This weekend I attended a lecture by Bruce Lipton PhD, author of The Biology of Belief.   

Dr. Lipton showed FMRI’s (Functional Magnetic Resonance Imaging–a way of taking a picture of what part of the brain is active) of the brain while playing Pac Man, that old 80’s game I personally spent many quarters not becoming  good at. 

While playing the game, whenever the ghost was far away—in other words, when the player was “safe”, the prefrontal cortex (the evolved, higher thinking, frontal portion of the brain) was active.  When the ghost was near and Pac Man was in danger, the hindbrain lit up on the MRI.

So what?  Just this: If something as inconsequential as a low-graphic video game can shift consciousness from smooth sailing to primal panic, what does that tell you about the need to be a strong guardian of the data you allow entry into your mind?  Our minds are vulnerable to any perceived threat, even a pixilated one. 

What’s more our subconscious, the hind brain has a nerve-impulse processing ability of a whopping forty million per second, while our conscious mind, the new and improved prefrontal cortex, has a nerve-impulse processing ability of a mere forty per second.  In other words our subconscious is literally one million times more efficient at processing data. 

This is why making changes in our belief system is so much work.

Therapy helps to make subconscious beliefs conscious.  Then consciously replacing habitual negative thought patterns with new ones is the next step. 

In honor of our dear friend, the prefrontal cortex, here are my very own 10 commandments of mental health:

  1. Thou shall not engage in negative “what if” games in your mind.  (Do ANYTHING ELSE if you are bored).

  2. Thou shall not watch crime shows nor horror movies.

  3. Thou shall end emotionally abusive relationships at home, work or school.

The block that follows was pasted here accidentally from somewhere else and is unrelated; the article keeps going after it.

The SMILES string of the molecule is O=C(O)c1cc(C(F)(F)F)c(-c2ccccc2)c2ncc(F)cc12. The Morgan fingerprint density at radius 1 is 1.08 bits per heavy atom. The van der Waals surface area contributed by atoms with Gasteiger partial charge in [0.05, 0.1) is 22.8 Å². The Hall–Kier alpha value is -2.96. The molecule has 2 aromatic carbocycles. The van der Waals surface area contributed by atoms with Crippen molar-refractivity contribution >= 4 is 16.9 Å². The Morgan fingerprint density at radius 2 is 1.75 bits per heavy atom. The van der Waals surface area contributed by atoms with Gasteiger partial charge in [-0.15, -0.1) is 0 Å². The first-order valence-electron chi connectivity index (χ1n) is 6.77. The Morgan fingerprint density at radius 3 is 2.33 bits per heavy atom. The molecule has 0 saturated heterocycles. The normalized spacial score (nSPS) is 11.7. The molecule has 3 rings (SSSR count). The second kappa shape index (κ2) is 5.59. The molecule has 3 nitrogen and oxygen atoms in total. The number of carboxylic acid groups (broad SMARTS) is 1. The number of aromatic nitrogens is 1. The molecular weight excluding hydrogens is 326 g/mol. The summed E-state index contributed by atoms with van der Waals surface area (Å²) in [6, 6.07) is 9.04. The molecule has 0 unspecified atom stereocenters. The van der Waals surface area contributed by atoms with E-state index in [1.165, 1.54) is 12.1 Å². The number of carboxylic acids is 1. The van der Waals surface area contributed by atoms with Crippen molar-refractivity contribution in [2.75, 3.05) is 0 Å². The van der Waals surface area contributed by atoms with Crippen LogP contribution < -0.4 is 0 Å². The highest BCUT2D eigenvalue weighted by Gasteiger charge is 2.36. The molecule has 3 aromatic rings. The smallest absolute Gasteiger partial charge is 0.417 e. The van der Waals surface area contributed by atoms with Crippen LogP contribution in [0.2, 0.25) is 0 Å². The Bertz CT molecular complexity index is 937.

4. Thou shall refrain from Googling your potential medical conditions.

  5. Thou shall leave yourself enough time to get to work, home, and social activities without having to drive like a bat out of hell.

  6. Thou shall not run up thy credit cards for any reason whatsoever, no matter how great the price nor how cute the purse.

  7. Thou shall not initiate any emotionally significant/conflict-laden conversations with thy loved ones after nine P.M., even on weekends. 

  8. Thou shall not read books that center around abuse without resolution for the victim(s).

  9. Thou shall not get thy news from sensationalistic media. 

  10. Thou shall enter therapy for additional support if thou doth struggle with anxiety and/or depression.    


One thought on “Ten Commandments for a Better Brain

  1. Hi, Tanya … These are wonderful! How about another one: “Thou shalt not scare thyself witless with Thoughts Of DOOM.” ;-D

    I had a consult today with an MD who asked me, “Are you a worrywart?” I couldn’t help but smile, first, in response. I opened my mouth to speak, and this good doctor added, “When your husband’s on his way home from work, for example — do you imagine him dying in a crash or driving off into the sunset without you or blowing a tire on the highway or …?” Yikes … if I believed in such things, I’d say she was reading my mind!

    The difference in nerve conduction rates between the cortex and the hindbrain … WOW. That one little piece of information helps so much make sense … We sure are creatures of habit … !

    (Oh anxiety. What a formidable opponent you are.)

    I once started to consider “The Ten Commandments for Cats”, after one of my felines made my favourite necklace disappear. The commandment was this: “Thou shalt not covet thy mommy’s bling.” More glittery, slithery things have disappeared since then. I gave up after the one commandment … I mean, come on: commanding a *cat*? ;-D

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